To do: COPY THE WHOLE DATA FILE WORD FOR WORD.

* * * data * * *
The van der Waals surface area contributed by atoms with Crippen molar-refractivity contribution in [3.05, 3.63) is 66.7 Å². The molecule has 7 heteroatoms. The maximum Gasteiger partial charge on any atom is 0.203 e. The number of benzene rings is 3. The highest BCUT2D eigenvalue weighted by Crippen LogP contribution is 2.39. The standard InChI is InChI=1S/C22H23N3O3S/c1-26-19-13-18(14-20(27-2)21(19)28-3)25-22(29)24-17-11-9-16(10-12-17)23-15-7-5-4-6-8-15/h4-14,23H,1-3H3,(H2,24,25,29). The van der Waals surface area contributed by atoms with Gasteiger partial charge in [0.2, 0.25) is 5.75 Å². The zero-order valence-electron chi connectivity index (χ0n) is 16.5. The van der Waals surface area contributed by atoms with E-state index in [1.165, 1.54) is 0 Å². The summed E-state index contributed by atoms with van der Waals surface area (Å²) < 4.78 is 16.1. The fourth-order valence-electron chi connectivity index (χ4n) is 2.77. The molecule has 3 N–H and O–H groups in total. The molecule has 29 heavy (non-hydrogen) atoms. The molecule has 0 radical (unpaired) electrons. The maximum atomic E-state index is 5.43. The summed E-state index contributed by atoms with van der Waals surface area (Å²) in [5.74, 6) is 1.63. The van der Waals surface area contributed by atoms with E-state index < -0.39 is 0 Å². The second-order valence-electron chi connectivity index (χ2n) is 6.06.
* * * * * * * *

The van der Waals surface area contributed by atoms with Crippen molar-refractivity contribution in [3.05, 3.63) is 66.7 Å². The molecule has 7 heteroatoms. The maximum Gasteiger partial charge on any atom is 0.203 e. The number of benzene rings is 3. The highest BCUT2D eigenvalue weighted by Crippen LogP contribution is 2.39. The standard InChI is InChI=1S/C22H23N3O3S/c1-26-19-13-18(14-20(27-2)21(19)28-3)25-22(29)24-17-11-9-16(10-12-17)23-15-7-5-4-6-8-15/h4-14,23H,1-3H3,(H2,24,25,29). The van der Waals surface area contributed by atoms with Gasteiger partial charge in [0.2, 0.25) is 5.75 Å². The zero-order valence-electron chi connectivity index (χ0n) is 16.5. The van der Waals surface area contributed by atoms with E-state index in [1.165, 1.54) is 0 Å². The summed E-state index contributed by atoms with van der Waals surface area (Å²) < 4.78 is 16.1. The fourth-order valence-electron chi connectivity index (χ4n) is 2.77. The molecule has 3 N–H and O–H groups in total. The molecule has 29 heavy (non-hydrogen) atoms. The molecule has 0 radical (unpaired) electrons. The maximum atomic E-state index is 5.43. The summed E-state index contributed by atoms with van der Waals surface area (Å²) in [5.74, 6) is 1.63. The van der Waals surface area contributed by atoms with E-state index < -0.39 is 0 Å². The second-order valence-electron chi connectivity index (χ2n) is 6.06.